Proof of six degrees of separation

Researchers from Microsoft analyzed 30 billion Microsoft Instant Messenger conversations, finding that average path length, or degree of separation, among the anonymized users probed was 6.6.

Illustration of six degrees of separation concept
Wikipedia

In a research paper from June 2007, titled "Worldwide Buzz: Planetary-Scale Views on an Instant-Messaging Network (PDF)," Eric Horvitz of Microsoft Research and Jure Leskovec of Carnegie Mellon University analyzed 30 billion conversations among 240 million people using Microsoft Instant Messenger in June 2006. It turned out that the average path length, or degree of separation, among the anonymized users probed was 6.6.

Six degrees of separation posits that a person is a step away from people they know and two steps distant from people known by the people they know--thus the magic number six.

Following is a more in-depth explanation of the phenomenon from an updated version of the research (PDF) posted on arXiv.org:

We present a study of anonymized data capturing a month of high-level communication activities within the whole of the Microsoft Messenger instant-messaging system. We examine characteristics and patterns that emerge from the collective dynamics of large numbers of people, rather than the actions and characteristics of individuals. The dataset contains summary properties of 30 billion conversations among 240 million people. From the data, we construct a communication graph with 180 million nodes and 1.3 billion undirected edges, creating the largest social network constructed and analyzed to date. We report on multiple aspects of the dataset and synthesized graph. We find that the graph is well-connected and robust to node removal. We investigate on a planetary-scale the oft-cited report that people are separated by "six degrees of separation" and find that the average path length among Messenger users is 6.6. We also find that people tend to communicate more with each other when they have similar age, language, and location, and that cross-gender conversations are both more frequent and of longer duration than conversations with the same gender.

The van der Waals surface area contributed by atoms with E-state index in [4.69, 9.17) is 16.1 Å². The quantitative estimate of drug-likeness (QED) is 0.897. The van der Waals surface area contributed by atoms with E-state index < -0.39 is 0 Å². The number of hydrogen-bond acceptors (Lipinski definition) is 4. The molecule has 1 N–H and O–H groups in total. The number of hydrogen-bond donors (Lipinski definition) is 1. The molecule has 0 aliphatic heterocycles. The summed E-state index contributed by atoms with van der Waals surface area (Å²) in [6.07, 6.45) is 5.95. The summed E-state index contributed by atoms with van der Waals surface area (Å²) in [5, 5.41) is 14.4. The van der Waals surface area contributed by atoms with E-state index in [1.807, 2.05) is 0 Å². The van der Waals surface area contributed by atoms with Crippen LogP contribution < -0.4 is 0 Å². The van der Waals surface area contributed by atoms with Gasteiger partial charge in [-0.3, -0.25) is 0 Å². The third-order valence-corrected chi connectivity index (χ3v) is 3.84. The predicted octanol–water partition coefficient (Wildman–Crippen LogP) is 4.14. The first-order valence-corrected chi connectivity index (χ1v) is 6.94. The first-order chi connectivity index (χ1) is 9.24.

Via Roland Piquepaille on ZDNet

See also Nature, "Six Degrees of Messaging"

 

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